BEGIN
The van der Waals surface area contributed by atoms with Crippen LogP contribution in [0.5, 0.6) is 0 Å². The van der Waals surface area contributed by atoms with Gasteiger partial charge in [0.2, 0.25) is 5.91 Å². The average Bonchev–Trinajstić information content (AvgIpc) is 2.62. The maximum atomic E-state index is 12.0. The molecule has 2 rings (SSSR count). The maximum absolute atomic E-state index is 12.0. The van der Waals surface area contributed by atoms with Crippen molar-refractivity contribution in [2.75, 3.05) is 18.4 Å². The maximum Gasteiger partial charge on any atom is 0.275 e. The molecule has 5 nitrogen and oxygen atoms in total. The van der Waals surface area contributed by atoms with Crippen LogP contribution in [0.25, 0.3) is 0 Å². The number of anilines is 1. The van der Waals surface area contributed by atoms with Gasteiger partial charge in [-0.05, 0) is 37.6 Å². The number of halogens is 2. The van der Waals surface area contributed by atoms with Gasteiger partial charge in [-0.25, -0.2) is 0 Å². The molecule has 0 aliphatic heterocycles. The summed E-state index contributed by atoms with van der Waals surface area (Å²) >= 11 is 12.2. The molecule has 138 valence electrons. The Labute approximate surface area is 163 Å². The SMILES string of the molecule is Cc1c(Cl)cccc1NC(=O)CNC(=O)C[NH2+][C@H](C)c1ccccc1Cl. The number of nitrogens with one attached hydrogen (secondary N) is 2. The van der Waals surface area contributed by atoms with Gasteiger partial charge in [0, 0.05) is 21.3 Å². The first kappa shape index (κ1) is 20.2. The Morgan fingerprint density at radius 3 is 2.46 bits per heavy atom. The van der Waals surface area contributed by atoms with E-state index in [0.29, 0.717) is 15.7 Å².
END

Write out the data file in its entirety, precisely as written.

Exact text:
The van der Waals surface area contributed by atoms with Crippen LogP contribution in [0.5, 0.6) is 0 Å². The van der Waals surface area contributed by atoms with Gasteiger partial charge in [0.2, 0.25) is 5.91 Å². The average Bonchev–Trinajstić information content (AvgIpc) is 2.62. The maximum atomic E-state index is 12.0. The molecule has 2 rings (SSSR count). The maximum absolute atomic E-state index is 12.0. The van der Waals surface area contributed by atoms with Crippen molar-refractivity contribution in [2.75, 3.05) is 18.4 Å². The maximum Gasteiger partial charge on any atom is 0.275 e. The molecule has 5 nitrogen and oxygen atoms in total. The van der Waals surface area contributed by atoms with Crippen LogP contribution in [0.25, 0.3) is 0 Å². The number of anilines is 1. The van der Waals surface area contributed by atoms with Gasteiger partial charge in [-0.05, 0) is 37.6 Å². The number of halogens is 2. The van der Waals surface area contributed by atoms with Gasteiger partial charge in [-0.25, -0.2) is 0 Å². The molecule has 0 aliphatic heterocycles. The summed E-state index contributed by atoms with van der Waals surface area (Å²) >= 11 is 12.2. The molecule has 138 valence electrons. The Labute approximate surface area is 163 Å². The SMILES string of the molecule is Cc1c(Cl)cccc1NC(=O)CNC(=O)C[NH2+][C@H](C)c1ccccc1Cl. The number of nitrogens with one attached hydrogen (secondary N) is 2. The van der Waals surface area contributed by atoms with Gasteiger partial charge in [0, 0.05) is 21.3 Å². The first kappa shape index (κ1) is 20.2. The Morgan fingerprint density at radius 3 is 2.46 bits per heavy atom. The van der Waals surface area contributed by atoms with E-state index in [0.29, 0.717) is 15.7 Å².